Firm performance is one of the biggest concerns in the strategic management literature (Venkatraman & Ramanujam, 2016; Sosiawani; Ramli; Mustafa & Yusoff, 2015). In the context of family firm, much research has been conducted to identify antecedents of family firms with good business performance so that such companies can perform better. Freel (2010), Verhees & Meulenberg (2011) and Westerberg & Vincent (2015) claim that family firms will achieve improved performance if they are more intensive in presenting innovative activities, because the implementation of innovation is able to provide clear direction and become a source of competitive advantage (Kiiyuru, 2015). The ability of family firms to behave in an innovative way will help them to survive in the competitive business environment (Johnson et al., 2013) and even achieve superior performance (Hurley & Hult, 2011). The business owner or manager plays an important and perhaps a crucial role in family firms when it comes to the formulation of a firm’s strategy. The family business owner/manager is responsible for the strategic decisions of the company. The owner/manager’s competitive development and personal goals determine the understanding and use of strategic management and planning (Postma and Zwart, 2014). The strategy is often strongly influenced by the distinct competencies and unique knowledge of the owner/manager. Strategy and strategic vision create a clear direction for the company and this proves to be an important input for firm policy and operational decisions (Philipsen and Kemp, 2010). Within small and medium-sized firms the strategy remains often implicit, top-down, informal and intuitive (Mintzberg, 2011). This is because of the important role of the business owner/manager. The owner/manager is usually the person who has the vision. Often, this vision is not disseminated throughout the organisation. Nevertheless, family businesses will probably have a better performance if they set up a clear strategy and if that strategy is dispersed throughout the organisation. With a clear and communicated strategy, employees can take decisions with that strategy in mind. Which strategy leads to the best performance for family firms? According to the contingency theory, the optimal strategy of a firm depends on many factors, for example availability of qualified employees and other resources (external factors), quality of the current employees and the goals and strategic behaviour of the business owner (both internal factors). Also sustainable competitive advantages are often referred to as important determinants for the selection of the strategy. These factors differ largely between firms. For this reason it is not possible to derive one most favourable strategy for a certain group of firms. Each company has to find its own optimal strategy, which is determined by the external and internal factors of the firm. This theory states that firm performance is mainly determined by the quality of the strategy and the role of the entrepreneur in the formulation of strategy instead of the direction of the strategy. The environment, development stage of the industrial life cycle and the organisational development also has influence on the strategy selection. Specific for small or family firms is the potential ability of small firms to adapt to changing circumstances. Dean et al. (2011) suggested that family businesses might pursue strategies built upon the strength of speed, flexibility and niche-filling capabilities.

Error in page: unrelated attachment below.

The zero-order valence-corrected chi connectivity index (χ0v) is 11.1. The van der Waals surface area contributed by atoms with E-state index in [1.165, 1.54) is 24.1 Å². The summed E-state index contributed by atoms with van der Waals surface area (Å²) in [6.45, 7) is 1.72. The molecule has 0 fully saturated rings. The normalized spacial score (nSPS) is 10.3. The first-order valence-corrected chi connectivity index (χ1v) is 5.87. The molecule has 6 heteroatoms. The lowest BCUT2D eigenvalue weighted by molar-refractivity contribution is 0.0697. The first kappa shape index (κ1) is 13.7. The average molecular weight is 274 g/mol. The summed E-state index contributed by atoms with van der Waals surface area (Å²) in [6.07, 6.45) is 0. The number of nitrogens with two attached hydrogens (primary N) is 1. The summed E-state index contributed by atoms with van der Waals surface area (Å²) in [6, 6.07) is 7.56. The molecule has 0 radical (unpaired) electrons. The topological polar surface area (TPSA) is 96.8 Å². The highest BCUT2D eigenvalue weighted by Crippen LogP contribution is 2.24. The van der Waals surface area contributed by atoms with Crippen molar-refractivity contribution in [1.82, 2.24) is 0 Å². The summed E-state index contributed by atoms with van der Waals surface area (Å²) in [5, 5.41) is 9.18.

1.3 Objectives of the Study
The major aim of the study is to examine impact of strategic orientations on family firm’s performance. Other specific objectives of the study include;
- To examine the relationship between market orientation and the performance of family firms in Nigeria.
- To examine the relationships between customers orientation and family firm performance in Nigeria
- To examine the effect of product innovation orientation on family firm performance in Nigeria
- To examine the relationship between technological orientation and family firm performance in Nigeria
1.4 RESEARCH QUESTIONS
- What is the relationship between market orientation and the performance of family firms in Nigeria?